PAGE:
Risk Legacy Odds – Basic Combat Math with a Twist, Part 3

Risk Legacy

As a wrap-up to my basic combat math series for Risk Legacy odds (see part 1 and part 2), I’m going to looking at the expected losses per attack for each side, as well as exactly how much a bunker makes a territory harder to take.

First, without a bunker.

Expected losses If the combat consists of the following…
1A 1D 2A 1D 2A 2D 3A 1D 3A 2D
Attacker losses .5834 .4211 1.2207 .3403 .9267
Defender losses .4167 .5785 .7793 .6597 1.0733

And now, with the bunker.

Expected losses If the combat consists of the following…
1A 1D 2A 1D 2A 2D 3A 1D 3A 2D
Attacker losses .7223 .5833 1.3866 .5062 1.1132
Defender losses .2778 .4167 .6136 .4938 .8740

Now, what exactly do those numbers mean? Expected losses are a way to estimate the results of a dice roll and can be thought of as a kind of average. In this case, it represents roughly how many armies you should expect to lose given a certain number of attackers and defenders.

Of course, you can’t lose a fraction of an army. So how can you use these numbers? Let’s say that you’re clearing out some thinly-defended (1 army per territory) enemy territories with overwhelming numbers. Since your expected losses are .3403, you should expect, on average, to lose about 1 army per 3 territories you take. Just realize the dice may say otherwise.

Now, more specifically, let’s look at how much of an effect the bunker has on the expected losses.

If the combat consists of the following…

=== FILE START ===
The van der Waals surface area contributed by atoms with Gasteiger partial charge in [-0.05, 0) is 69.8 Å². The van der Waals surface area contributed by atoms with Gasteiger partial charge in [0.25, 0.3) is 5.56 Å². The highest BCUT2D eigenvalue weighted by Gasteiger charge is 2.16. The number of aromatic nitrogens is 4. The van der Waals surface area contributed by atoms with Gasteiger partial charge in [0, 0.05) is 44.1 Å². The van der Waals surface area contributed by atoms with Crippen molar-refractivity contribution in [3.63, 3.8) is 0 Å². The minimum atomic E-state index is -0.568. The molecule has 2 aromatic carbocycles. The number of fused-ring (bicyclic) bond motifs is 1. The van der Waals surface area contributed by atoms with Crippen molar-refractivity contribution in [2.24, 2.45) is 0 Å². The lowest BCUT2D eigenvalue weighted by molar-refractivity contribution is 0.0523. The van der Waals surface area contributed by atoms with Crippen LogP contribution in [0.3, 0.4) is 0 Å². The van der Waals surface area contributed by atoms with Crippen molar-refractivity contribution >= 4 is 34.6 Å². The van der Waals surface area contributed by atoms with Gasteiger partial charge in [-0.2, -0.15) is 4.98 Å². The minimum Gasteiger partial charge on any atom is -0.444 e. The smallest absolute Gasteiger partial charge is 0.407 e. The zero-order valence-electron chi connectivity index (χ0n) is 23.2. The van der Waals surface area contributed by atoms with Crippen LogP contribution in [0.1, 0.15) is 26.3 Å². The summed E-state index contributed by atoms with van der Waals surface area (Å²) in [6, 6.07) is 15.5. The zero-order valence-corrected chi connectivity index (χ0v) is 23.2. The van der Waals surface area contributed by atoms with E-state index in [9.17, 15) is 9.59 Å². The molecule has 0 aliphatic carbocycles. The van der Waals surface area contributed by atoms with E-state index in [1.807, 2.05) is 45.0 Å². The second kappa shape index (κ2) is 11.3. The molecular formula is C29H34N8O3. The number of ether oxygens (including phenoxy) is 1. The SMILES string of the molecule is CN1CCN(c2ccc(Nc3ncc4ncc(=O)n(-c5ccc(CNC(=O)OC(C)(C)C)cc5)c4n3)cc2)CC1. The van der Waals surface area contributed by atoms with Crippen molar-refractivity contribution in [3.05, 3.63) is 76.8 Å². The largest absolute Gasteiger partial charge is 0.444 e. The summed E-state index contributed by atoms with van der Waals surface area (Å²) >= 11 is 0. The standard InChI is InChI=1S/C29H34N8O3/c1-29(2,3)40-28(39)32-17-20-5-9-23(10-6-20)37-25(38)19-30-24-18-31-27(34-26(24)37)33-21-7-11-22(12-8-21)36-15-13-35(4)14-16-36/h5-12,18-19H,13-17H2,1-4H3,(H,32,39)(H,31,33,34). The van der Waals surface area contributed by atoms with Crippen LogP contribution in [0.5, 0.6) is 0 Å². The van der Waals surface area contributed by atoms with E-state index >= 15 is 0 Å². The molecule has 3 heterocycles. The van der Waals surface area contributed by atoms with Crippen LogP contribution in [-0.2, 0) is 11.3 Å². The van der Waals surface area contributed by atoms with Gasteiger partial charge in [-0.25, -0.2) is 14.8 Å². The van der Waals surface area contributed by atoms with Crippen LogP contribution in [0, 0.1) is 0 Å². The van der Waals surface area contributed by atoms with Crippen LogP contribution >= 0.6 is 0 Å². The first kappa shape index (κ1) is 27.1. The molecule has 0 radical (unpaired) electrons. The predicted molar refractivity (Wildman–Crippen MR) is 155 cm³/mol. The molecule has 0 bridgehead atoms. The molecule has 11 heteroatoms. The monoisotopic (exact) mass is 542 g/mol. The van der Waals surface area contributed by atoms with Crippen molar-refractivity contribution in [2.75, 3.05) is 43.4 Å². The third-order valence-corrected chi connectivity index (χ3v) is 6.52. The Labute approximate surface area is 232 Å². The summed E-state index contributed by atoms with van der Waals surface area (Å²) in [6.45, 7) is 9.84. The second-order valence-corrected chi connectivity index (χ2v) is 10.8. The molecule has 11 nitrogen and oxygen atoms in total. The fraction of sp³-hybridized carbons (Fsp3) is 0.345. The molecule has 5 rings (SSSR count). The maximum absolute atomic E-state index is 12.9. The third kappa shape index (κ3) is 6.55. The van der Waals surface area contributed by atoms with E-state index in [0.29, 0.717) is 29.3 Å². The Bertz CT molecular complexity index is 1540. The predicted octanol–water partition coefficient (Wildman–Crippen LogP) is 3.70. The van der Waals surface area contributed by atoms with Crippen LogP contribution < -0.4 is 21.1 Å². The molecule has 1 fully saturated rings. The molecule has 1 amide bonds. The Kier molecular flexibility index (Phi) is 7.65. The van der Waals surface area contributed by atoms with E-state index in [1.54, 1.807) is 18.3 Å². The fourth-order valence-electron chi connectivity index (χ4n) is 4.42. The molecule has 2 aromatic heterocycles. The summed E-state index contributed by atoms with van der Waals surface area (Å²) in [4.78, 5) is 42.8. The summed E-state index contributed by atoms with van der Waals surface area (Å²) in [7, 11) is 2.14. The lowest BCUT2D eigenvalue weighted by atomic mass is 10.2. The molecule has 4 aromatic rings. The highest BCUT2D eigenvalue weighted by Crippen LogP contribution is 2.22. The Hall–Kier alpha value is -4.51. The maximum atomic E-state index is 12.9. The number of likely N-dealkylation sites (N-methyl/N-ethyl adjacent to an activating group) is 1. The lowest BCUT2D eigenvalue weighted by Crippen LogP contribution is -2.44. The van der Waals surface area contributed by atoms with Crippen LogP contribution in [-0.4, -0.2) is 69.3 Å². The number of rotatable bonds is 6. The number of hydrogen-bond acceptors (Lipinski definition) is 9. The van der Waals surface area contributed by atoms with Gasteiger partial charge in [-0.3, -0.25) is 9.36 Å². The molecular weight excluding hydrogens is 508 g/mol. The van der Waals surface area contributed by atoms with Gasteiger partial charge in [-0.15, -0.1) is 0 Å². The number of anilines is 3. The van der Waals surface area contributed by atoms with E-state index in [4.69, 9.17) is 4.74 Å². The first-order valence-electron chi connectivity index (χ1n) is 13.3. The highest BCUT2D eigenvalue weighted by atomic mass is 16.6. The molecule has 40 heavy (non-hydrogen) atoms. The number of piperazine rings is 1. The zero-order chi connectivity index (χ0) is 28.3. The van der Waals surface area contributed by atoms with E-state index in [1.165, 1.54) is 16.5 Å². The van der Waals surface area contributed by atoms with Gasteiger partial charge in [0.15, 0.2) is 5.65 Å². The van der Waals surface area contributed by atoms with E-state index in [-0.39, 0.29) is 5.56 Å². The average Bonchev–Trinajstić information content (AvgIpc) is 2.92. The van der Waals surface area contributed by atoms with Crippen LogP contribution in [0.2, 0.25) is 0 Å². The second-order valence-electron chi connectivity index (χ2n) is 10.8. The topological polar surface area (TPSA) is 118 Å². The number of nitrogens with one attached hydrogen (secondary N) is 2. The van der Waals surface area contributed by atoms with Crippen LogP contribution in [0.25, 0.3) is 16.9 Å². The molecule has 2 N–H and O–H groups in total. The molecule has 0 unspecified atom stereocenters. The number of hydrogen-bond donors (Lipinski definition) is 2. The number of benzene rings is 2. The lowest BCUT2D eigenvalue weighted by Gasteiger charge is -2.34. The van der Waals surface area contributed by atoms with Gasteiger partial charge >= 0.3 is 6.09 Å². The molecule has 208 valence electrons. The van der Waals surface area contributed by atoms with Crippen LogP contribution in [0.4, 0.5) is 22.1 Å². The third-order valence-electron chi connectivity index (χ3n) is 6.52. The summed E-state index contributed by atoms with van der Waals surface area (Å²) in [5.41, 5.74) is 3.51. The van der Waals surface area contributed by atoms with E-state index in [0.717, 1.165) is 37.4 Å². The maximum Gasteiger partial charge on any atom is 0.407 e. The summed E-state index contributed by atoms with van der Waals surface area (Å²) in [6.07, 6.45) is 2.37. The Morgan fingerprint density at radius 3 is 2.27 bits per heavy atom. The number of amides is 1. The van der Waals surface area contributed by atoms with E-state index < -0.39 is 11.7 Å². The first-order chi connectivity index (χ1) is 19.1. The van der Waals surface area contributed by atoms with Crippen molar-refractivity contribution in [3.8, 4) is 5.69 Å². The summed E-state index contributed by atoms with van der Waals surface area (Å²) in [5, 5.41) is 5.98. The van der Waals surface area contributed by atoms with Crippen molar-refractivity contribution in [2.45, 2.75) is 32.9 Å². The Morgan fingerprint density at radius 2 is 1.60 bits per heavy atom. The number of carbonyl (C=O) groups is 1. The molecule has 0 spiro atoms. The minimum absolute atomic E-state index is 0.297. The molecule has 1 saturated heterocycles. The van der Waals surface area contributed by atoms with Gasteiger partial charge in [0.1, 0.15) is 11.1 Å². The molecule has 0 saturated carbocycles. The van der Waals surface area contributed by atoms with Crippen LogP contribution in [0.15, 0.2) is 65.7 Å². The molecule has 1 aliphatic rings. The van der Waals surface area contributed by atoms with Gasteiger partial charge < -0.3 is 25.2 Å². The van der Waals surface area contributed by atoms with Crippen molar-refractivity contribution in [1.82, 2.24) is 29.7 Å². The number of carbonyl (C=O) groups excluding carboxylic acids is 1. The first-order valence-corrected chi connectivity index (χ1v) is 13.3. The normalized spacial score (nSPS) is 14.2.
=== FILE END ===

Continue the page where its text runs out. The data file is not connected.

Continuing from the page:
1A 1D 2A 1D 2A 2D 3A 1D 3A 2D
Attacker losses w/o bunker .5834 .4211 1.2207 .3403 .9267
Attacker losses w/ bunker .7223 .5833 1.3866 .5062 1.1132
% change 23.98% 38.52% 13.59% 48.75% 20.12%
Defender losses .4167 .5785 .7793 .6597 1.0733
Defender losses w/ bunker .2778 .4167 .6136 .4938 .8740
% change -33.33% -27.97% -21.26% -25.15% -18.57%

So what does all this mean? Your dice probably hate you. Besides that, the actual effect of the bunker is highly variable in terms of expected losses. It makes a bigger difference in times where the defender already has bad odds (3v1, 2v1) than it does anywhere else.

Admittedly, at first glance it is a bit disappointing that it has such a small effect on the most common case (3v2). However, what is more important (in my opinion, at least, and that’s why you’re reading this) is that the 3v2 case switches to be in the defender’s favor.

I look forward to seeing what else this game has to offer.

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